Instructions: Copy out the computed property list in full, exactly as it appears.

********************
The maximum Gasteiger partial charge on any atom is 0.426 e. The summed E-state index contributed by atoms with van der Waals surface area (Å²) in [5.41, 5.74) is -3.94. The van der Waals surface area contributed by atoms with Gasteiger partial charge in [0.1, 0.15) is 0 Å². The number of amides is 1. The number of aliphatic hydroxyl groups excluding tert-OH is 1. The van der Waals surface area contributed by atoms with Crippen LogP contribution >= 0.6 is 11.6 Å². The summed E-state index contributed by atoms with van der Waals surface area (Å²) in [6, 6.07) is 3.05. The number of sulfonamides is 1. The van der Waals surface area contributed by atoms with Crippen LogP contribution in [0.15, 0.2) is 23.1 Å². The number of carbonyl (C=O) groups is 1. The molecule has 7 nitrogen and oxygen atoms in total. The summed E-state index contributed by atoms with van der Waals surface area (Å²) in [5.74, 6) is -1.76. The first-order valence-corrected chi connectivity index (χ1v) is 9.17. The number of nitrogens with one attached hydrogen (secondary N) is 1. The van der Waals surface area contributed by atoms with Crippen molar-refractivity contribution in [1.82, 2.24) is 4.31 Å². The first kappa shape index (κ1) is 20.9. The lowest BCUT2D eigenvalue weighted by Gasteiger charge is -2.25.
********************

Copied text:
The maximum Gasteiger partial charge on any atom is 0.426 e. The summed E-state index contributed by atoms with van der Waals surface area (Å²) in [5.41, 5.74) is -3.94. The van der Waals surface area contributed by atoms with Gasteiger partial charge in [0.1, 0.15) is 0 Å². The number of amides is 1. The number of aliphatic hydroxyl groups excluding tert-OH is 1. The van der Waals surface area contributed by atoms with Crippen LogP contribution >= 0.6 is 11.6 Å². The summed E-state index contributed by atoms with van der Waals surface area (Å²) in [6, 6.07) is 3.05. The number of sulfonamides is 1. The van der Waals surface area contributed by atoms with Crippen LogP contribution in [0.15, 0.2) is 23.1 Å². The number of carbonyl (C=O) groups is 1. The molecule has 7 nitrogen and oxygen atoms in total. The summed E-state index contributed by atoms with van der Waals surface area (Å²) in [5.74, 6) is -1.76. The first-order valence-corrected chi connectivity index (χ1v) is 9.17. The number of nitrogens with one attached hydrogen (secondary N) is 1. The van der Waals surface area contributed by atoms with Crippen molar-refractivity contribution in [1.82, 2.24) is 4.31 Å². The first kappa shape index (κ1) is 20.9. The lowest BCUT2D eigenvalue weighted by Gasteiger charge is -2.25.